Making Safe Cycling Laws Meaningful

With a provincial election in the fall, Ontario politicians are starting to line up their platforms. Yesterday, NDP leader Andrea Horwath unveiled her party’s environmental policies, and most of the attention seems to have gone to a proposal that would require drivers to give cyclists at least one meter when passing.

It’s not a new idea – 19 America states have a similar law. But while “passing at a safe distance” is the sort of thing most people can get behind, it’s hard to say how much the law is needed, or how effective it might be.

The Highway Traffic Act currently has this to say about passing a bicycle:

147 (6) Every person on a bicycle or motor assisted bicycle who is overtaken by a vehicle or equestrian travelling at a greater speed shall turn out to the right and allow the vehicle or equestrian to pass and the vehicle or equestrian overtaking shall turn out to the left so far as may be necessary to avoid a collision.

Granted, it’s a little vague. Strictly speaking, a driver can speed past a cyclist as close as he wants so long as he doesn’t cause a collision. It’s highly impractical to enforce the law in the absence of an actual collision. But is the new law any better?

Probably not. According to the CBC,

Horwath admitted such a rule would be hard to enforce across the province, saying it was meant more as an educational and awareness tool than a way to punish drivers.

The Toronto Sun has an odd, possibly badly-transcribed, explanation by Horwath of when it might be important to follow the law and when it would be okay to ignore it.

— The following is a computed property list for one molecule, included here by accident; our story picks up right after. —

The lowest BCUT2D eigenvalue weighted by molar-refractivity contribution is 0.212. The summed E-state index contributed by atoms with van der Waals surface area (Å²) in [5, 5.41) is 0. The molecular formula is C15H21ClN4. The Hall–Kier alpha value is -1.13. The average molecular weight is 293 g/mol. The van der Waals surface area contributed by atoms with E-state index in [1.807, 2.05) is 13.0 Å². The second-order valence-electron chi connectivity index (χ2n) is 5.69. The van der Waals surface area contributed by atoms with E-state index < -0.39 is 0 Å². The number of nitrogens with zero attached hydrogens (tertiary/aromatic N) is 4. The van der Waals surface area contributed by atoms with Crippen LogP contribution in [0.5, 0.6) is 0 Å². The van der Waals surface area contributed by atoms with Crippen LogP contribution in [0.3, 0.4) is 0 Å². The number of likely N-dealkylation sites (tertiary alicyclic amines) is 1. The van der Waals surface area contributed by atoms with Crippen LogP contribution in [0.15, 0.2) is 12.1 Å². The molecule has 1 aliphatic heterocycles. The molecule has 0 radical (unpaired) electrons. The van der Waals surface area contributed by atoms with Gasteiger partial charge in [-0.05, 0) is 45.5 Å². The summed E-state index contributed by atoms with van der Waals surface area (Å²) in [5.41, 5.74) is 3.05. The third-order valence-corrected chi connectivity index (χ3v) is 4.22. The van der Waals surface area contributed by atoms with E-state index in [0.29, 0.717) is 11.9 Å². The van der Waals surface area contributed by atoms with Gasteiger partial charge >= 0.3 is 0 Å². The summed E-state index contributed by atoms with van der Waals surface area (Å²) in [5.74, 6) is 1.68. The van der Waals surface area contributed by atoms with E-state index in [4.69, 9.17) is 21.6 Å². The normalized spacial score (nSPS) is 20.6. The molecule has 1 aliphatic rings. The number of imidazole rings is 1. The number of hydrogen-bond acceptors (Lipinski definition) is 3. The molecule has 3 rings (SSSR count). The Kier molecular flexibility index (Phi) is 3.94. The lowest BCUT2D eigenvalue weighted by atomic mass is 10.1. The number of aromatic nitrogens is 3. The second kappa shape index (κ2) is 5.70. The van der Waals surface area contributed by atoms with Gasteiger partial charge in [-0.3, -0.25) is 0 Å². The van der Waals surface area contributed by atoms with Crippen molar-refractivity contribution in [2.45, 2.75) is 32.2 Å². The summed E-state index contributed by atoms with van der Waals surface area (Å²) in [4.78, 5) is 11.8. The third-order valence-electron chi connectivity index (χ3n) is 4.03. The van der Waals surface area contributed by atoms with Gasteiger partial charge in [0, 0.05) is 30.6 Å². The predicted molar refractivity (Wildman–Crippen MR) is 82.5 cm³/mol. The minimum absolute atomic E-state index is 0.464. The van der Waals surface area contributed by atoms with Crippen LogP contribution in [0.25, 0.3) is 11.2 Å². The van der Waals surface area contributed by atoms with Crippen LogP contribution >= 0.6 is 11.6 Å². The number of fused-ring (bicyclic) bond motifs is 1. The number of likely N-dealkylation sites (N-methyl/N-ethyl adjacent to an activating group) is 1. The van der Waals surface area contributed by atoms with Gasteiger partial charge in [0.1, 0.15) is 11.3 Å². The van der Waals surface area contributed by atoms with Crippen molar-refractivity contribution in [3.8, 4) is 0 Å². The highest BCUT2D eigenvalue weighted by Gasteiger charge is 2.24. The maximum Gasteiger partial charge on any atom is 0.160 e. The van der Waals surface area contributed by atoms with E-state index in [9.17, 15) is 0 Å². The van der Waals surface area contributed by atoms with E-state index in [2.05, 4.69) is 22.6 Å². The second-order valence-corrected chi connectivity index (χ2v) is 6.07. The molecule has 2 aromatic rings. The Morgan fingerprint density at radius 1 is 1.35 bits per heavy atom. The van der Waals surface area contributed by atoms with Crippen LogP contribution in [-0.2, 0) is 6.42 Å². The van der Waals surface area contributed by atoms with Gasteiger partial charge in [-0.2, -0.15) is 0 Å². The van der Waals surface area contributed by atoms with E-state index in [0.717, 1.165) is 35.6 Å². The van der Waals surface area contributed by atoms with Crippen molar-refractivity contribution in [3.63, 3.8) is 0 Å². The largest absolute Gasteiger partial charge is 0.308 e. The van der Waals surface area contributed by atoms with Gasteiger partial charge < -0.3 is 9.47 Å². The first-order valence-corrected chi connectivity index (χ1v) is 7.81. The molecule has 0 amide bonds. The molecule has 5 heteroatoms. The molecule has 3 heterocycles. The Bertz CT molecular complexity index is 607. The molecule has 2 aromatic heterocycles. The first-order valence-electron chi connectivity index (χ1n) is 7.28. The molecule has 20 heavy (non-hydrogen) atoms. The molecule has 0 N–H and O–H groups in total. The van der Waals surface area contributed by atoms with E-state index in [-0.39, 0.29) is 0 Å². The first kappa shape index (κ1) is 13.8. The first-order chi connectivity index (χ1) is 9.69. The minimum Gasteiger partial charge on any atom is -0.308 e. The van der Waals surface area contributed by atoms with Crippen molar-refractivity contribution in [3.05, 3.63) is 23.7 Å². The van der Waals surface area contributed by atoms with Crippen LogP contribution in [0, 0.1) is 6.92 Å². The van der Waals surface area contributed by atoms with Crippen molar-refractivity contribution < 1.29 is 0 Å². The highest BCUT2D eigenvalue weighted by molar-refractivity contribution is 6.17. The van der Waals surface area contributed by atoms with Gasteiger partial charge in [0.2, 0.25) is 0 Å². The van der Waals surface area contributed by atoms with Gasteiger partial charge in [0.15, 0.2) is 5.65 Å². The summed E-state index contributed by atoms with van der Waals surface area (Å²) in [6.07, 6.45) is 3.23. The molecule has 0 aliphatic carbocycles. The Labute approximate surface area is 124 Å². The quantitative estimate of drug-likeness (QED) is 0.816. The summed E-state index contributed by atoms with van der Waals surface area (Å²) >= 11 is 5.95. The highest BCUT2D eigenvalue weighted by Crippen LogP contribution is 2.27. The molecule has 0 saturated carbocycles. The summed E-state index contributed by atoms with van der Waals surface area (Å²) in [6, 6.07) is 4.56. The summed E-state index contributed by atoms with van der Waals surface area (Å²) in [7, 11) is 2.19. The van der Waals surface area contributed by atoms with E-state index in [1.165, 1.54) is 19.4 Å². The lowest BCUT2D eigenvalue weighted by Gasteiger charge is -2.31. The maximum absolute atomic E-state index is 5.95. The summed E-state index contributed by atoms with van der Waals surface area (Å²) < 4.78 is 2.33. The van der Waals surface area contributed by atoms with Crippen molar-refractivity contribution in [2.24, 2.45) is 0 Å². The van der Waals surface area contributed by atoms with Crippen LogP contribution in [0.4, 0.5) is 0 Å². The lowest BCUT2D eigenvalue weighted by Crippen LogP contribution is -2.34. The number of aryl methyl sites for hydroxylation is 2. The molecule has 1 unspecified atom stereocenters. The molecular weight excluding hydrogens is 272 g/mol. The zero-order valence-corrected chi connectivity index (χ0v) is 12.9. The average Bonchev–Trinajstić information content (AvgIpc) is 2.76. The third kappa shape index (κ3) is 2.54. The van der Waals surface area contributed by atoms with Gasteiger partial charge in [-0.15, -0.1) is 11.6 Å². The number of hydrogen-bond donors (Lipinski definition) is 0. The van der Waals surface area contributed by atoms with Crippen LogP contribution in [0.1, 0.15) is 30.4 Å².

(Commute Orlando has some interesting comments on the difficulty – or reluctance – of enforcing the law.)

What the NDP is proposing, then, is less of a law than a guideline. It’s important for motorists to pass cyclists safely, but there may not be any consequences if they don’t. It’s a nice idea, but not much of a platform. Thankfully, the NDP has a few more things to say about cycling. They promise to:

… promote planning for complete streets on municipal and provincialroadways, ensuring the safety of all users when roads are developed or redeveloped. We will create a province-wide cycling infrastructure fund for investments in bike lanes, bike storage and bicycle tourism.

That’s more helpful, but kind of vague, as campaign promises often are.

If the NDP, or any other politician, really wanted to take significant steps towards safe cycling, they could learn a thing or two from Los Angeles, a city known for having lots and lots of cars. LA city council recently passed an anti-bicycle-harrassment law, aimed at motorists who harrass, threaten, or intimidate cyclists. Not only does it specifically prohibit aggression directed at cyclists, it also makes it easier for cyclists to take aggressive motorists to civil court.

It’s hard to say how the LA law will play out, but it seems like a far more definitive defence of cyclists than the NDP’s nod towards safety.